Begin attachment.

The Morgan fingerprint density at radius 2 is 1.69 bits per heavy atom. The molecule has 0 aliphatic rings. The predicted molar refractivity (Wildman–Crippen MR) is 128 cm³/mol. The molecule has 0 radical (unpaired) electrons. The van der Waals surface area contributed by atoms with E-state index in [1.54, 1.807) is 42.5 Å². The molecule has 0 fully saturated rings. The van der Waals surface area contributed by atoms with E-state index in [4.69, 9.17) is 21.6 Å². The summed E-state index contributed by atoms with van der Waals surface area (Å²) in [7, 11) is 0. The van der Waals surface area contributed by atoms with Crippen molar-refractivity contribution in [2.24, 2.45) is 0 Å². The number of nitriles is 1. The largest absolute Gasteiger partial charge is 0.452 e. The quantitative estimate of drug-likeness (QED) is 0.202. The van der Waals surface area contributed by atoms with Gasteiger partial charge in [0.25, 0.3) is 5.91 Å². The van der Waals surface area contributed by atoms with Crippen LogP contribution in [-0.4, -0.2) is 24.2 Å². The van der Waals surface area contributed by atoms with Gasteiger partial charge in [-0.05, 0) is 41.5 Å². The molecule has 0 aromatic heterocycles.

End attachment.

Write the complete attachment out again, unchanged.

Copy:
The Morgan fingerprint density at radius 2 is 1.69 bits per heavy atom. The molecule has 0 aliphatic rings. The predicted molar refractivity (Wildman–Crippen MR) is 128 cm³/mol. The molecule has 0 radical (unpaired) electrons. The van der Waals surface area contributed by atoms with E-state index in [1.54, 1.807) is 42.5 Å². The molecule has 0 fully saturated rings. The van der Waals surface area contributed by atoms with E-state index in [4.69, 9.17) is 21.6 Å². The summed E-state index contributed by atoms with van der Waals surface area (Å²) in [7, 11) is 0. The van der Waals surface area contributed by atoms with Crippen molar-refractivity contribution in [2.24, 2.45) is 0 Å². The number of nitriles is 1. The largest absolute Gasteiger partial charge is 0.452 e. The quantitative estimate of drug-likeness (QED) is 0.202. The van der Waals surface area contributed by atoms with Gasteiger partial charge in [0.25, 0.3) is 5.91 Å². The van der Waals surface area contributed by atoms with Crippen LogP contribution in [-0.4, -0.2) is 24.2 Å². The van der Waals surface area contributed by atoms with Gasteiger partial charge in [-0.05, 0) is 41.5 Å². The molecule has 0 aromatic heterocycles.